Salt Lake police take Ayoola Adisa Ajayi into custody in Salt Lake City on Friday, June 28, 2019. Ajayi, 31, is accused of murdering University of Utah student Mackenzie Lueck.

Kristin Murphy, Deseret News

Man accused of killing U. student in June facing charges in separate incident from 2018

SALT LAKE CITY — Attorneys for the man accused of sexually assaulting a woman more than a year before police say he murdered University of Utah student Mackenzie Lueck argued Wednesday their client has a right to compel his one-time date to testify in court.

Lawyers for Ayoola Adisa Ajayi want to put the woman on the stand to probe what they say are discrepancies in her initial discussions with police and a signed, two-page statement she submitted to a judge in lieu of testifying.

“There are important inconsistencies,” Ajayi’s defense attorney, Neal Hamilton, said. “They point against bindover instead of supporting it.”

Third District Judge Vernice Trease has not yet ruled whether the evidence meets the standard of probable cause to bind Ajayi over for trial on charges of aggravated kidnapping, a first-degree felony; and three counts of forcible sexual abuse, a second-degree felony.

Prosecutor Marc Mathis said the woman’s statements don’t conflict and the document that was admitted in court simply distills the facts. He argued the only point of putting the woman on the stand is to attack her credibility, a move he said is fitting at trial but not at the preliminary hearing stage.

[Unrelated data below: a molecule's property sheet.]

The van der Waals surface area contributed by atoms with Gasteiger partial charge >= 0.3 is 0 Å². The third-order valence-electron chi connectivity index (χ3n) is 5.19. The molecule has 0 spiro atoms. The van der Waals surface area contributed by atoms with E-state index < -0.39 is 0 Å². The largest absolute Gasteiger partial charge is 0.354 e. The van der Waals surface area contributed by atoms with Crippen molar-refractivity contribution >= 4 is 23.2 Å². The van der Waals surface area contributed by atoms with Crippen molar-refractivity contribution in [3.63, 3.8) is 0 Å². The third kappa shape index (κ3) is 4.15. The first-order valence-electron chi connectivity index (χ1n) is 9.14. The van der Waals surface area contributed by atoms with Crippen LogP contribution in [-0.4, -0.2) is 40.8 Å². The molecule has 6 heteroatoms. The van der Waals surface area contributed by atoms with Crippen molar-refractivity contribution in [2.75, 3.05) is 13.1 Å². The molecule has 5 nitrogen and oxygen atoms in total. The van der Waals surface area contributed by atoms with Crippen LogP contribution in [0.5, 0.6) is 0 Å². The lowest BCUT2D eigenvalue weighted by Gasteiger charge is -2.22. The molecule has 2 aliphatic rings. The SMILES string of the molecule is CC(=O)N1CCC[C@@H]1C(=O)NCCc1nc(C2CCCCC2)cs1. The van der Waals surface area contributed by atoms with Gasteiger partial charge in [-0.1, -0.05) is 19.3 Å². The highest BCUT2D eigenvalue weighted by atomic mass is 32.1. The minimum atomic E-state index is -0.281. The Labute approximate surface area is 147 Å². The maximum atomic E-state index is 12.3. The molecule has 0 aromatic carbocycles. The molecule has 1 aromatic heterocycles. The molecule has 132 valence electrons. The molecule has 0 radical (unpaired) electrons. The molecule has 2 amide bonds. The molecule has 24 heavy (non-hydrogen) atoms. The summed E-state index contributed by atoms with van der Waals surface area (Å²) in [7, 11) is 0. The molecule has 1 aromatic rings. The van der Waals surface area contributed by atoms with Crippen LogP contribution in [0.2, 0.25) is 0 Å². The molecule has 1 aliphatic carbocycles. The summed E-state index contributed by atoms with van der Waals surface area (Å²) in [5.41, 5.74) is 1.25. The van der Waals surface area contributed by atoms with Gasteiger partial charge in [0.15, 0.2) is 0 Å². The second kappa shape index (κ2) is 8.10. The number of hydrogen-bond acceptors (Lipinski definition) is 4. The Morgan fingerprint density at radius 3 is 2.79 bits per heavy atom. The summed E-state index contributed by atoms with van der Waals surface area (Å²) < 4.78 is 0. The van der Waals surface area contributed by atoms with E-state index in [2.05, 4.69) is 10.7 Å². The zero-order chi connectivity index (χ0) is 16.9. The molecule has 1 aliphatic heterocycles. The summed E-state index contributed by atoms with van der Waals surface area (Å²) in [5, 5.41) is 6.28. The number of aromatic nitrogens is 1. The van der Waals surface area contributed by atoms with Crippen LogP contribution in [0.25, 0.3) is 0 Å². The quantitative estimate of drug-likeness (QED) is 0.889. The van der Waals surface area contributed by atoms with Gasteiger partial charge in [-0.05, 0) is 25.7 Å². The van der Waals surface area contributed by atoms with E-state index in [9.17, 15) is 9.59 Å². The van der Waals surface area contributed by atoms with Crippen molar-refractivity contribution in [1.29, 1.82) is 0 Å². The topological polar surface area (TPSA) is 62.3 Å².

“Of course the victim is going to be asked to give as clear and concise information to the court as possible,” he argued.

The woman’s written statement — describing a dinner date at Ajayi’s Salt Lake City home in which he sexually assaulted her and pinned her arms down before she wriggled away — was submitted in court under penalty of perjury, he emphasized.

The document meets the standard of probable cause required for the case to move forward and any further testimony she gives wouldn’t change that, Mathis said.

Utah has long permitted a victim statement instead of testimony at a preliminary hearing. Whether or not a defendant can then summon a victim to the stand, however, has been debated. The Utah Court of Appeals currently is considering the question in a separate case.

A handful of Utah laws appear to conflict on the issue. Ajayi has a right to confront the woman at trial, but not at the current preliminary hearing stage, Mathis said. Yet Ajayi’s attorneys say the law permits him to call witnesses in his defense at both stages.

The woman’s attorney, Laurel Hanks, said Utah’s victim rights law protects her client from harassment like being forced to give unnecessary testimony before trial. She said differences in the statements are explained by the effects of trauma and forcing her client to testify would only serve to traumatize her.

Ajayi, who wore glasses and a yellow jumpsuit, did not speak during the Wednesday hearing. He is separately accused of murdering Lueck and setting fire to her body in June.

Prosecutors said they learned about the assault allegation, which predates Lueck’s death by more than a year, as they …read more

Source:: Deseret News – Utah News


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Should accuser be forced to testify in sexual assault hearing for man charged in killing?

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